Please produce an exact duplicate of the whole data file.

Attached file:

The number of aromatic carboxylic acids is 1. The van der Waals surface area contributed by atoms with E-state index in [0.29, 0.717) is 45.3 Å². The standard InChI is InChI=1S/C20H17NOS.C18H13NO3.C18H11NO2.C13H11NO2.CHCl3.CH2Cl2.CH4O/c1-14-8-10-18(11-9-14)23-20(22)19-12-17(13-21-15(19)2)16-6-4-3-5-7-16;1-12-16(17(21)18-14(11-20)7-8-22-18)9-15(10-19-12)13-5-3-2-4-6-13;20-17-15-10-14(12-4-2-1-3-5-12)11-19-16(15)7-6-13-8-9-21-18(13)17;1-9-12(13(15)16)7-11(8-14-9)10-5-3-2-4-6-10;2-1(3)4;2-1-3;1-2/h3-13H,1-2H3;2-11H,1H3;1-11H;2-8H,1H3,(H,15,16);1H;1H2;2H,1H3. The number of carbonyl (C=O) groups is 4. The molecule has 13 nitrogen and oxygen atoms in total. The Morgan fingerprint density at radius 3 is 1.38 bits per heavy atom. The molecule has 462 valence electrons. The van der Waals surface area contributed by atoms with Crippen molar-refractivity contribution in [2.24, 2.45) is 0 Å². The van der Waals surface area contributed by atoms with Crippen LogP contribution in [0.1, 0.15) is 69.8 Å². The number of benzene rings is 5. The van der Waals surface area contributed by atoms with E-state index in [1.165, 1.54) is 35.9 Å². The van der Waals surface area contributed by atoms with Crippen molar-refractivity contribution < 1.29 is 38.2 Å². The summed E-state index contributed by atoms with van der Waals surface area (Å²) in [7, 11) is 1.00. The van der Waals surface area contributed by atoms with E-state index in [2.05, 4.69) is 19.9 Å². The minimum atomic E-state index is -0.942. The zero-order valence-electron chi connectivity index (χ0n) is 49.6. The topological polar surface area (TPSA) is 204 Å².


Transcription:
The number of aromatic carboxylic acids is 1. The van der Waals surface area contributed by atoms with E-state index in [0.29, 0.717) is 45.3 Å². The standard InChI is InChI=1S/C20H17NOS.C18H13NO3.C18H11NO2.C13H11NO2.CHCl3.CH2Cl2.CH4O/c1-14-8-10-18(11-9-14)23-20(22)19-12-17(13-21-15(19)2)16-6-4-3-5-7-16;1-12-16(17(21)18-14(11-20)7-8-22-18)9-15(10-19-12)13-5-3-2-4-6-13;20-17-15-10-14(12-4-2-1-3-5-12)11-19-16(15)7-6-13-8-9-21-18(13)17;1-9-12(13(15)16)7-11(8-14-9)10-5-3-2-4-6-10;2-1(3)4;2-1-3;1-2/h3-13H,1-2H3;2-11H,1H3;1-11H;2-8H,1H3,(H,15,16);1H;1H2;2H,1H3. The number of carbonyl (C=O) groups is 4. The molecule has 13 nitrogen and oxygen atoms in total. The Morgan fingerprint density at radius 3 is 1.38 bits per heavy atom. The molecule has 462 valence electrons. The van der Waals surface area contributed by atoms with Crippen molar-refractivity contribution in [2.24, 2.45) is 0 Å². The van der Waals surface area contributed by atoms with Crippen LogP contribution in [0.1, 0.15) is 69.8 Å². The number of benzene rings is 5. The van der Waals surface area contributed by atoms with E-state index in [1.165, 1.54) is 35.9 Å². The van der Waals surface area contributed by atoms with Crippen molar-refractivity contribution < 1.29 is 38.2 Å². The summed E-state index contributed by atoms with van der Waals surface area (Å²) in [7, 11) is 1.00. The van der Waals surface area contributed by atoms with E-state index in [2.05, 4.69) is 19.9 Å². The minimum atomic E-state index is -0.942. The zero-order valence-electron chi connectivity index (χ0n) is 49.6. The topological polar surface area (TPSA) is 204 Å².